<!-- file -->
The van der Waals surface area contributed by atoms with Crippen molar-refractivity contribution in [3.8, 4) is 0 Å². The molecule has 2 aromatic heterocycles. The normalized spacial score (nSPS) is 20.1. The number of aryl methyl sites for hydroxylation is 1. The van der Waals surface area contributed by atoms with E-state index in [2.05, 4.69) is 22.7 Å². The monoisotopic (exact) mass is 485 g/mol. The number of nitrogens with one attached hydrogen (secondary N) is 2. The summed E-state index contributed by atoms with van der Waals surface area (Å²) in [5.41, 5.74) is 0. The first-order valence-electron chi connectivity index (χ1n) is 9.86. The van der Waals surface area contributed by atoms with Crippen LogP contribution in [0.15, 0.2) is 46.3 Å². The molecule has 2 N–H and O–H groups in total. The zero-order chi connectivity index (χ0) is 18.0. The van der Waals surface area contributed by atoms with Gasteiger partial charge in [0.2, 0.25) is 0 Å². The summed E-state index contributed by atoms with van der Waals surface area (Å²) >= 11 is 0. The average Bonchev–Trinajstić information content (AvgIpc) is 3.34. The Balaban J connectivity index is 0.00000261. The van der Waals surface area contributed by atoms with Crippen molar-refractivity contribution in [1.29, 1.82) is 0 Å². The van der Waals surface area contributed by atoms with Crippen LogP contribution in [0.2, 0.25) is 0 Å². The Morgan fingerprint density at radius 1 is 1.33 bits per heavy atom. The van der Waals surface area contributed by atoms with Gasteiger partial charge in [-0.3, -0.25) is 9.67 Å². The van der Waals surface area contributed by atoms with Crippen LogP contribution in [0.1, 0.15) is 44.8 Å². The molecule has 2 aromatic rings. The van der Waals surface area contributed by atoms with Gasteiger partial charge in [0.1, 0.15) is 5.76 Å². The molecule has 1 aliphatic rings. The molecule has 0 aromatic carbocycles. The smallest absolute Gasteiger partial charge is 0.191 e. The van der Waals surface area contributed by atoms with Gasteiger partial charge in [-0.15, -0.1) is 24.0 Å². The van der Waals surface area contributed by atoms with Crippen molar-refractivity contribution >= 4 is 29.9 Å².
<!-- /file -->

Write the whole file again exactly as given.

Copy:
The van der Waals surface area contributed by atoms with Crippen molar-refractivity contribution in [3.8, 4) is 0 Å². The molecule has 2 aromatic heterocycles. The normalized spacial score (nSPS) is 20.1. The number of aryl methyl sites for hydroxylation is 1. The van der Waals surface area contributed by atoms with E-state index in [2.05, 4.69) is 22.7 Å². The monoisotopic (exact) mass is 485 g/mol. The number of nitrogens with one attached hydrogen (secondary N) is 2. The summed E-state index contributed by atoms with van der Waals surface area (Å²) in [5.41, 5.74) is 0. The first-order valence-electron chi connectivity index (χ1n) is 9.86. The van der Waals surface area contributed by atoms with Crippen LogP contribution in [0.15, 0.2) is 46.3 Å². The molecule has 2 N–H and O–H groups in total. The zero-order chi connectivity index (χ0) is 18.0. The van der Waals surface area contributed by atoms with Gasteiger partial charge in [0.2, 0.25) is 0 Å². The summed E-state index contributed by atoms with van der Waals surface area (Å²) >= 11 is 0. The average Bonchev–Trinajstić information content (AvgIpc) is 3.34. The Balaban J connectivity index is 0.00000261. The van der Waals surface area contributed by atoms with Crippen molar-refractivity contribution in [1.29, 1.82) is 0 Å². The van der Waals surface area contributed by atoms with Crippen LogP contribution in [0.2, 0.25) is 0 Å². The Morgan fingerprint density at radius 1 is 1.33 bits per heavy atom. The van der Waals surface area contributed by atoms with Gasteiger partial charge in [-0.3, -0.25) is 9.67 Å². The van der Waals surface area contributed by atoms with Crippen LogP contribution in [0.1, 0.15) is 44.8 Å². The molecule has 2 aromatic rings. The van der Waals surface area contributed by atoms with Gasteiger partial charge in [0.1, 0.15) is 5.76 Å². The molecule has 1 aliphatic rings. The molecule has 0 aromatic carbocycles. The smallest absolute Gasteiger partial charge is 0.191 e. The van der Waals surface area contributed by atoms with Gasteiger partial charge in [-0.15, -0.1) is 24.0 Å². The van der Waals surface area contributed by atoms with Crippen molar-refractivity contribution >= 4 is 29.9 Å².